A speaker by speaker, song by song, verse by verse summary, with brief commentary, of Billy Graham’s funeral in Charlotte, NC on March 1, 2018.

To me, it felt a little bit like the days after 9-11. The enchantment of this world was momentarily broken, and the curtain pulled back on the ultimate reality of what is good, true and beautiful. Thank you, Billy Graham, for pointing the way home in life and death.

Setting—Tent for 2,300 people positioned for the view to perfectly frame the Billy Graham library/museum, an enlarged dairy barn-styled building with a silo beside it. And to the left, the relocated dairy farm-style home in which he grew up. Barely pinkening redbud trees line a split rail fence.

It could be the cameras, but it looks like everyone is in navy. (the new black?) President Trump. Melania. The Pences. Ben Carson, N. Carolina governor. Nikki Haley. Sen. Ted Cruz. Cardinal Timothy Dolan. Max Lucado. Beth Moore. Jewish yarmulkes. Orthodox Patriarch in black headgear. A missionary to bedouin tribes  and other missionaries, unknown to us, but some of the “great ones” in God’s kingdom.

Linda McCrary-Fisher sings “Until Then” to open the funeral and David Bruce, Graham’s executive assistant, welcomes guests.

Donald Wilton-Pastor of First Baptist Spartanburg gives Scripture reading and invocation. He reads from Ephesians 2, “For by grace you have been saved through faith. And this is not your own doing; it is the gift of God, not a result of works, so that no one may boast.” Graham joined his church in 2008 and Wilton has visited him weekly in recent times. He travelled w/ the family to Washington and will conduct the graveside service.

Hymn-“All Hail The Power of Jesus Name.” Billy’s family singing lustily without programs. Pres Trump and Pences using programs. And I’m singing along too.

#metoo: Sorting through our closeted feelings, the backlash, and the tension between justice and mercy

Yes, #metoo. Thankfully not the seriously damaging kind. Even so, I remember how in years past I felt all the feelings that have been swirling around since the reveal of Harvey Weinstein’s sexual predations launched the movement in October…Surprise. Disgust. Did that really happen? Did he really say that? Put his hand there? Why didn’t I say something?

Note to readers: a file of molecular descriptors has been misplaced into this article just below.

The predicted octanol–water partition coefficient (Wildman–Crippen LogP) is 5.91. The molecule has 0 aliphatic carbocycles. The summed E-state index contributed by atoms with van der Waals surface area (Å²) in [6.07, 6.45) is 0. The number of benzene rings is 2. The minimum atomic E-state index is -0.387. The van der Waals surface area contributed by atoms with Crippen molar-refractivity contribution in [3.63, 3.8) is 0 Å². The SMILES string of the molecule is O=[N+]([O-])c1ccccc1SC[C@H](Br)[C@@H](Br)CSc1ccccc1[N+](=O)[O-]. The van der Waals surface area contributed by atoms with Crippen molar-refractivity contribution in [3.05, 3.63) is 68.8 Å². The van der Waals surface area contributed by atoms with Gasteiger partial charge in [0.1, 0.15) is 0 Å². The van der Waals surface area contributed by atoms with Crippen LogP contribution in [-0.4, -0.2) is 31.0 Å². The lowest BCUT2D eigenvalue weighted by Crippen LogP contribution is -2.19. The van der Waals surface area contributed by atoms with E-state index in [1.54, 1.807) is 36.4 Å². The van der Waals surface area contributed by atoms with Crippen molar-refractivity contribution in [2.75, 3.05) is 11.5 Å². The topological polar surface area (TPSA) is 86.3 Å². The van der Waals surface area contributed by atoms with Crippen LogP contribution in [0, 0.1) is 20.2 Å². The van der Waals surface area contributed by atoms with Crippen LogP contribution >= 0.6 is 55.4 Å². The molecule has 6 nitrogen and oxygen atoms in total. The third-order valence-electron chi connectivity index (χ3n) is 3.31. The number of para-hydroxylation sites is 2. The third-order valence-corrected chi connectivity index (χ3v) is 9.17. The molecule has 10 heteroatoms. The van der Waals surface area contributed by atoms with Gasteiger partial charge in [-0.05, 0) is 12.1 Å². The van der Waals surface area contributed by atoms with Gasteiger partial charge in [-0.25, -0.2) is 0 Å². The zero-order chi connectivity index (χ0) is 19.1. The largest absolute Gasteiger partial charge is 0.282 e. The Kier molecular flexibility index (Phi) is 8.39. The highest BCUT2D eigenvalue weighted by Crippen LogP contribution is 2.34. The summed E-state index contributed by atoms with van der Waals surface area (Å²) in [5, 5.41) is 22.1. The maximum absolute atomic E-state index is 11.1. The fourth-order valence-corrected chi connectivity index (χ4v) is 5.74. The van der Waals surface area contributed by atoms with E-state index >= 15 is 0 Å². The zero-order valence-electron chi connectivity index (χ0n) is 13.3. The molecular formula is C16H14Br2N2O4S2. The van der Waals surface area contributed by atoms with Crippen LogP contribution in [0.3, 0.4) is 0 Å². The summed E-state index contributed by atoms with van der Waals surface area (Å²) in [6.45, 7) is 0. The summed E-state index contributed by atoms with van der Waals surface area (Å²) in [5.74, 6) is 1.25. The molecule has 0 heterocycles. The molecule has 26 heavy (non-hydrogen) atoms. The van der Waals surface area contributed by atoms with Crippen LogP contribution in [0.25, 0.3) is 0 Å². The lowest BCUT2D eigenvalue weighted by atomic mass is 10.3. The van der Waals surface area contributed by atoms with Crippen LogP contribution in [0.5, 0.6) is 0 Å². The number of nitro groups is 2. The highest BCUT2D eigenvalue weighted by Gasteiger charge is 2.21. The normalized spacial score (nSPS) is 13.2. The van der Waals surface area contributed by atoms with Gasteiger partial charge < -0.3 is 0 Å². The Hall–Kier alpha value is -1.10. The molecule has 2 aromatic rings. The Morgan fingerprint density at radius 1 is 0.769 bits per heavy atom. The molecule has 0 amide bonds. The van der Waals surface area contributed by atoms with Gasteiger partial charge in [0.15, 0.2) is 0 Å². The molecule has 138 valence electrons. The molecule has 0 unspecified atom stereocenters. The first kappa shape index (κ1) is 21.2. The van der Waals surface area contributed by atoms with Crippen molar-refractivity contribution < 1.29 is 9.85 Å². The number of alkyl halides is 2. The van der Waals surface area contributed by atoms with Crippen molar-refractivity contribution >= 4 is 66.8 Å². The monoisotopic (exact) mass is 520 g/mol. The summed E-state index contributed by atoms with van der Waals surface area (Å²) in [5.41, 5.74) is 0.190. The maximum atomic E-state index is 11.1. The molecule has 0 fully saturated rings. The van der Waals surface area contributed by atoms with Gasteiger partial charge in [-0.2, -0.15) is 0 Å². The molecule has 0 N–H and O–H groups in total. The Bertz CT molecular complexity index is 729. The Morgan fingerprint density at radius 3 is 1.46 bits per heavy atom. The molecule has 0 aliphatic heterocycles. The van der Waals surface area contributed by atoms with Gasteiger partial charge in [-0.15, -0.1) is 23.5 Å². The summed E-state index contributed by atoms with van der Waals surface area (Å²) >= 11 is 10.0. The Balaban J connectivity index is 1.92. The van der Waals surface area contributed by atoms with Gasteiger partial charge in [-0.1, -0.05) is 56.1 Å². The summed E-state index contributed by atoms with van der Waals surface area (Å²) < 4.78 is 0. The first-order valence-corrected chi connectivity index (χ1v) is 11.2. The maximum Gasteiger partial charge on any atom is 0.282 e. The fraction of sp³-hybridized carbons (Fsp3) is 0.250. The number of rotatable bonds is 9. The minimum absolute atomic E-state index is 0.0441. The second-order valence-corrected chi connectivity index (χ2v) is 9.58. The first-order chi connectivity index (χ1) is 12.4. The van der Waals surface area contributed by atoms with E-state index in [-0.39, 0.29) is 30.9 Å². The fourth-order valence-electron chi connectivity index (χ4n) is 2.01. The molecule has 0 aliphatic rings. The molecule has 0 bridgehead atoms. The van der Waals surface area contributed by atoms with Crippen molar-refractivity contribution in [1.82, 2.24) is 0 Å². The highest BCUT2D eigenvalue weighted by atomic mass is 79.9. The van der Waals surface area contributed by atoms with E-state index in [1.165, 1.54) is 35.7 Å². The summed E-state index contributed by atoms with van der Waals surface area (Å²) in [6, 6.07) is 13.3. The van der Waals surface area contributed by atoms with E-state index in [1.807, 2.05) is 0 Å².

On the Mexico City Metro I did. I turned and glared and called the groper out (quite loudly!): “Que poca educacion tienes!” How little education you have!

But in my 20’s when it came to my boss’s boss, an elected official, sad to say, I simply tolerated the continuous flirtations and jousted back. He was three times my age and a very powerful man in Texas. I played the game and I’m sorry I did. Also sorry I didn’t graciously tell one of my best friend’s husband that his p—- joke wasn’t worthy of him. 

World-weary? “All Things New” torches our hope

The ultimate fix for culture wars and chaos, pain and loss

You probably saw hundreds of thousands take to the streets in protest for Right to Life and women’s empowerment last weekend. On Capitol Hill the Democrats in their trench shouted, ‘Protect Immigrants!” while Republicans in theirs shouted, “Protect citizens! Protect the military!”

And we watch. War-weary, just wanting these people to do their jobs and run the government. The shutdown shut down, but the “cultural war for the soul of America” as Pat Buchanan first described it, continues—this daily battle over “who we are and what we stand for as Americans.”

Did you hear any of the speeches from the Senate floor? It was as if Democrat Schumer and Republican McConnell each described the shutdown from totally different planets. As my gut tensed I wondered, “How will this war ever end?” It used to be that the war was fought during election season and now it’s fought every day.

Suddenly, unbidden, words and images flooded in…

Luther was anti-semitic. Washington and Jefferson owned slaves. Three reasons we should still honor them.